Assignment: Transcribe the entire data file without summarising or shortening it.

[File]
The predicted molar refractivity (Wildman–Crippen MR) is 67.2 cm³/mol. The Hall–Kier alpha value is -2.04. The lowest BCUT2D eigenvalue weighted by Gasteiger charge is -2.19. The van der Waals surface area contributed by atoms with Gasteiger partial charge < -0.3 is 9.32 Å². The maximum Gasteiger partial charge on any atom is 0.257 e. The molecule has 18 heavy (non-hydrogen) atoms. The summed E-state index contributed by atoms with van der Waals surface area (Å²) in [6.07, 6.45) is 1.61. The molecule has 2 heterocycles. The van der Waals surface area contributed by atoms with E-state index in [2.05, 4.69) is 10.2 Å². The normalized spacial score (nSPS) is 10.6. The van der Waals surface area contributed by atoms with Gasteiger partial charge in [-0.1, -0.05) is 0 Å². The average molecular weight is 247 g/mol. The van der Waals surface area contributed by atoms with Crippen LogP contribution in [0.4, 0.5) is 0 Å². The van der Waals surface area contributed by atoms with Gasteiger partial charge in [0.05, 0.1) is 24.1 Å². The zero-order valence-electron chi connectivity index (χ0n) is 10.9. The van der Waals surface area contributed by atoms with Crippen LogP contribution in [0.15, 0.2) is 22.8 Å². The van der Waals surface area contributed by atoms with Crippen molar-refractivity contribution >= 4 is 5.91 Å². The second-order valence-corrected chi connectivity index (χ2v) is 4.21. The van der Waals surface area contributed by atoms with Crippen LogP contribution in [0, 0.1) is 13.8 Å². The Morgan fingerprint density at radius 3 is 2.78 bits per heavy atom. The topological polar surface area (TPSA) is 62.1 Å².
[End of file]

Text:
The predicted molar refractivity (Wildman–Crippen MR) is 67.2 cm³/mol. The Hall–Kier alpha value is -2.04. The lowest BCUT2D eigenvalue weighted by Gasteiger charge is -2.19. The van der Waals surface area contributed by atoms with Gasteiger partial charge < -0.3 is 9.32 Å². The maximum Gasteiger partial charge on any atom is 0.257 e. The molecule has 18 heavy (non-hydrogen) atoms. The summed E-state index contributed by atoms with van der Waals surface area (Å²) in [6.07, 6.45) is 1.61. The molecule has 2 heterocycles. The van der Waals surface area contributed by atoms with E-state index in [2.05, 4.69) is 10.2 Å². The normalized spacial score (nSPS) is 10.6. The van der Waals surface area contributed by atoms with Gasteiger partial charge in [-0.1, -0.05) is 0 Å². The average molecular weight is 247 g/mol. The van der Waals surface area contributed by atoms with Crippen LogP contribution in [0.4, 0.5) is 0 Å². The van der Waals surface area contributed by atoms with Gasteiger partial charge in [0.05, 0.1) is 24.1 Å². The zero-order valence-electron chi connectivity index (χ0n) is 10.9. The van der Waals surface area contributed by atoms with Crippen LogP contribution in [0.15, 0.2) is 22.8 Å². The van der Waals surface area contributed by atoms with Crippen molar-refractivity contribution >= 4 is 5.91 Å². The second-order valence-corrected chi connectivity index (χ2v) is 4.21. The van der Waals surface area contributed by atoms with Crippen LogP contribution in [0, 0.1) is 13.8 Å². The Morgan fingerprint density at radius 3 is 2.78 bits per heavy atom. The topological polar surface area (TPSA) is 62.1 Å².